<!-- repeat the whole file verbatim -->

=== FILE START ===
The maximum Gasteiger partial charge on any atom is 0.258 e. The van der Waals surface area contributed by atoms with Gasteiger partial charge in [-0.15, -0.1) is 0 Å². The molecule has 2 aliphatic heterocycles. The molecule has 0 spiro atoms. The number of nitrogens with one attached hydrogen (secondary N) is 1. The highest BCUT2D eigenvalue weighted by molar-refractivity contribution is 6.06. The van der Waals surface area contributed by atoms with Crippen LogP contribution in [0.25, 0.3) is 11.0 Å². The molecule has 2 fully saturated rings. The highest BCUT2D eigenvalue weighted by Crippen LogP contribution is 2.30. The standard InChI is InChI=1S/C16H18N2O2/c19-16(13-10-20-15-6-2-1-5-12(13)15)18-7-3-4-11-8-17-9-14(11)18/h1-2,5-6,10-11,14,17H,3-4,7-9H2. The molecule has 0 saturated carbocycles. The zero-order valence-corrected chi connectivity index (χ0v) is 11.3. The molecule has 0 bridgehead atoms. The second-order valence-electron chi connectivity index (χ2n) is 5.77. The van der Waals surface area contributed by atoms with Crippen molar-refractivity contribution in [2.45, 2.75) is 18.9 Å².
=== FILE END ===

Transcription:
The maximum Gasteiger partial charge on any atom is 0.258 e. The van der Waals surface area contributed by atoms with Gasteiger partial charge in [-0.15, -0.1) is 0 Å². The molecule has 2 aliphatic heterocycles. The molecule has 0 spiro atoms. The number of nitrogens with one attached hydrogen (secondary N) is 1. The highest BCUT2D eigenvalue weighted by molar-refractivity contribution is 6.06. The van der Waals surface area contributed by atoms with Crippen LogP contribution in [0.25, 0.3) is 11.0 Å². The molecule has 2 fully saturated rings. The highest BCUT2D eigenvalue weighted by Crippen LogP contribution is 2.30. The standard InChI is InChI=1S/C16H18N2O2/c19-16(13-10-20-15-6-2-1-5-12(13)15)18-7-3-4-11-8-17-9-14(11)18/h1-2,5-6,10-11,14,17H,3-4,7-9H2. The molecule has 0 saturated carbocycles. The zero-order valence-corrected chi connectivity index (χ0v) is 11.3. The molecule has 0 bridgehead atoms. The second-order valence-electron chi connectivity index (χ2n) is 5.77. The van der Waals surface area contributed by atoms with Crippen molar-refractivity contribution in [2.45, 2.75) is 18.9 Å².